0

I consider to use one of those fancy new SSD-only SAN systems for our new Microsoft SQL Server. "Fancy" means, that it supports / use stuff as block compression / deduplication / 0x00-recognitation / disk space overprovioning etc.

When I drop or truncate a table the SQL server usually only marks the pages in the page allocation map as free, but does not touch the data in the pages itself (e.g. overwriting it with 0x00). This is very fine (because fast) with HDDs but SSDs prever to know if a block is free and could be overwritten by its internal routines or if the data are still important and needs to be preserved.

So my question: does the Microsoft SQL Server supports the SSD-Trim-Command to deallocate space in some way? Of course without shrinking shrinking the file or doing other manual / slow stuff which fragments my indexes, blocks my queries etc.

Or is there a way to force the SQL server to overwrite the unassigned data by 0x00 (which will be recognized by the SAN, so it frees up the space internal), even if this is the worser option compared to the SSD-TRIM?

PS: I know that it usually makes sense to have some (!) unassigned space in the database files to use for new data, but just assume that I delete more than I will add in the next 6 months or that I work with partitions and the deleted stuff resists in other files than the current hot data (but the old filegroup is still not empty, so it can't be dropped / shrinked).

2 Answers 2

3

does the Microsoft SQL Server supports the SSD-Trim-Command to deallocate space in some way?

That's really not in the purview of the database, which is an application on top of the operating system. Windows has support for TRIM in the most common form which is via NTFS (as the most common filesystem) of which SQL Server sits on top of (technically there is also RAW and ReFS) which is what is mostly responsible for this behavior, outside of some background Windows processes and services such as storage optimization.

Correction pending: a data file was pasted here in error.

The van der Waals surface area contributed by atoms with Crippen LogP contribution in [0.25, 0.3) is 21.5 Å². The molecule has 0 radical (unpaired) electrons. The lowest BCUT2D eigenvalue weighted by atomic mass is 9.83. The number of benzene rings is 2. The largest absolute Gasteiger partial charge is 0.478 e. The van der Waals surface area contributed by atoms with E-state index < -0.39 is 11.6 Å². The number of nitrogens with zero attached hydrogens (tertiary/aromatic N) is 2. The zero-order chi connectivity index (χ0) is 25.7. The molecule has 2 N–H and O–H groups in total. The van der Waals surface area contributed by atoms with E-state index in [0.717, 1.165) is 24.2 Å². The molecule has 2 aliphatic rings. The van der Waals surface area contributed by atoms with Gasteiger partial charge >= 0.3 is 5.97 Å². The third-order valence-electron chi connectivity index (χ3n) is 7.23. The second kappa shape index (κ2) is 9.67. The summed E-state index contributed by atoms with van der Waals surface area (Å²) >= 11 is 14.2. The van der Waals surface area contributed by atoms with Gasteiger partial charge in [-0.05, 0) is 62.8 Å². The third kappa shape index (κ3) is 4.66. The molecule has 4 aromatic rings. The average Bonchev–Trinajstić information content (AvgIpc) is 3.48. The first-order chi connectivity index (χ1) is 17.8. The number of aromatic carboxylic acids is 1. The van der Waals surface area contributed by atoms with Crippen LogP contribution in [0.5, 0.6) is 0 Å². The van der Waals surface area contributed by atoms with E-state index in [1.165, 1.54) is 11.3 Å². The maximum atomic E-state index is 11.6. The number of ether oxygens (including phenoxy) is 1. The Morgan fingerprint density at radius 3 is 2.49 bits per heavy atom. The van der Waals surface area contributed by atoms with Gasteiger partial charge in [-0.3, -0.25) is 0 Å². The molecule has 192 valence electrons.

The big issue here is this is not how SQL Server utilizes storage. When the table is truncated, for example, depending on the size it may be deallocated in the same command or it might be marked for deallocation as part of a background cleanup. Either way, the space will be marked as available inside of SQL Server, which means so far as NTFS/ReFS is concerned that cluster is still being used. If SQL Server zeroed out the page, it'd still span 1 or more clusters that aren't going to be marked as free in the underlying filesystem, again no real TRIM. SQL Server will re-use the space, so it's not lost and there isn't the hit of allocation at the filesystem and disk level sin ceit's already allocated.

Long and short, this would cause more wear and IO to the disks if the model were to deallocate at the filesystem level when a page is deallocated (also depends on cluster size), along with filesystem fragmentation (which can/will lead to the dreaded os error 665 with NTFS).

Edit: This is a very high level and does not get into the internal page sizes, wear leveling, and write amplifcation pieces of SSDs and NVMe.

0

TRIM is usually issued by the filesystem layer in the operating system. Functions that shrink the table space file and return that space to the OS will result in TRIMs getting issued for those blocks.

Spending time zeroing blocks will consume unnecessary I/O and reduce performance.

Unless your database is entirely static, the database will grow again and dirty those blocks again soon, so there’s not much benefit in micromanaging the space this way. Modern SSDs for enterprise use are pretty smart about pre-cleaning pages.

Your Answer

By clicking “Post Your Answer”, you agree to our terms of service and acknowledge you have read our privacy policy.

Not the answer you're looking for? Browse other questions tagged or ask your own question.